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					    Atlantic Salmon
      Salmo salar



A species indicator?
Atlantic salmon Life Cycle
                   Wild Atlantic Salmon migration routes




Source: “The Wild Atlantic Salmon-State of the Population in North America 2000 (www.asf.ca)
•Salmon spawn any
time between mid
October to mid or late
November.
•Each female can
produce between
1500-1800
eggs/kg/body weight
•Once the female has
located a site, she
prepares a redd (nest).
        Introduction




 The Atlantic salmon is born in
  fresh water & remains there
      until it undergoes a
  physiological transformation
allowing it to tolerate salt water.
                                               It is during the
                                               smolt stage that
                                               the salmon will
                                               leave the fresh
                                               water river &
                                               migrate to the
                                               salt water sea.
                                               The smolt stage
                                               would be the
                                               equivalent of our
                                               “adolescent”
                                               stage of
                                               development.
•The ALEVINS (hatchlings or fry) & PARR
(yolk sac is gone & actively feeding & free
swimming) will stay in the freshwater system
for usually 2-3 years before reaching the
SMOLT stage.
After 1-3 years at sea, the
salmon returns to its river
of origin (where it was
born!) to spawn
(reproduce). They are now
called grilse. Others will
remain in salt water to
overwinter another season
& will return to fresh water
to spawn as adult salmon.
(>63 cm)

   The soils & vegetation along the streams & rivers play an
   important role in protecting & maintaining salmon habitat.
The vegetation both
nourishes the river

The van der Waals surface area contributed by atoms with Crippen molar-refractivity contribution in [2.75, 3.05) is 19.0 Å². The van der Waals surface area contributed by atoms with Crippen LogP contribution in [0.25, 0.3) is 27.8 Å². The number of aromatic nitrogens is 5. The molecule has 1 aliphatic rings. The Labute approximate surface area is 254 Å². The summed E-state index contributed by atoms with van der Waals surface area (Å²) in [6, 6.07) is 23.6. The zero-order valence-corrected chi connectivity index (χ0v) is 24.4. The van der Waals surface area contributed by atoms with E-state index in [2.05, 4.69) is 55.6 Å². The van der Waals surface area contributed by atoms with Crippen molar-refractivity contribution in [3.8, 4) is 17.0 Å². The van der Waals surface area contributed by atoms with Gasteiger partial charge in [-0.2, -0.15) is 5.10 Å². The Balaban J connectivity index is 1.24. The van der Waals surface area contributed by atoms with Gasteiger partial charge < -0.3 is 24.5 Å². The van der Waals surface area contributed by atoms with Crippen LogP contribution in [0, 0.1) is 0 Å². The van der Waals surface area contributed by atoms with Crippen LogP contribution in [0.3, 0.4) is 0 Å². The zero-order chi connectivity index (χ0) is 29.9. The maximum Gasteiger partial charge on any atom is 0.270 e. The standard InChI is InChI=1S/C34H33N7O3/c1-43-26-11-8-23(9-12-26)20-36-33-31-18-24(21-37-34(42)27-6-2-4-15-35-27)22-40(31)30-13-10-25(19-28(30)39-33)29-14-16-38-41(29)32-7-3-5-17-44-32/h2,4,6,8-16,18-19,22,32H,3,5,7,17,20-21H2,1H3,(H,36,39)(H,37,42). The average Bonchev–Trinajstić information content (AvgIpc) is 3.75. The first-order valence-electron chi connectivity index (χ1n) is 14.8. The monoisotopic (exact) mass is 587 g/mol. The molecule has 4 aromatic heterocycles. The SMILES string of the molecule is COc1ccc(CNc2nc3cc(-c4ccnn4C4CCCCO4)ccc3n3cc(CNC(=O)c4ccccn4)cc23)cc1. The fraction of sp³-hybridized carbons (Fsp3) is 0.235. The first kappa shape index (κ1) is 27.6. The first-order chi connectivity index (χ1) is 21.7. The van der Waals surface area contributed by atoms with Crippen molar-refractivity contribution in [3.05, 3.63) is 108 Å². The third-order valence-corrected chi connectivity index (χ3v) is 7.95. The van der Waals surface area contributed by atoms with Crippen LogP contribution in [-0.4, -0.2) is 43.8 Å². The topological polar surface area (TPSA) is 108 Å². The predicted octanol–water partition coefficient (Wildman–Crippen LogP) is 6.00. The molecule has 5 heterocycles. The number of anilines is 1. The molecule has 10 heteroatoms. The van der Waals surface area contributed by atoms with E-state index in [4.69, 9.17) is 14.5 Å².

ecosystem & protects
it by stabilizing the
riverbanks,
preventing them
from collapsing &
silting the river.




  A good spawning site will have coarse, loose gravel 3-7 cm
  thick, a moderately strong current to prevent eggs from being
  smothered by settling silt, & well-oxygenated water.
# of
Fish




       Time (year – 19??)
Atlantic salmon situation in Nova
             Scotia??


           2002 FINAL Cumulative
           counts of MSW salmon on
           rivers of the Nova Scotia
           portion of the Maritimes
           Region, as of November 15,
           2002 (Click here to learn
           more)
    Reasons for Species Loss


Siltation              Harvesting
Altering/diverting     Illegal
Water Flow             Harvesting
Erecting Dams or       Logging
Barriers               Aquaculture
Altering/destroying    At-Sea mortality
Riverside Vegetation
Altering/destroying
Riverbanks
                   General Facts about
                      Aquaculture

In 1999, 70 000 tons of   90% of Maritime production
domestic salmon were      comes from Passamaquoddy
raised in Canada          Bay & Grand Manan areas
Presently approx 30       10% from NS & NFLD
companies operating
more than 200 salmon      Aquaculture now accounts
farms on both coasts.     for more than 25% of all fish
(salmon & rainbow trout   consumed by humans
are preferred choice)     worldwide.
Slightly more than 33%    Salmon farming is the fastest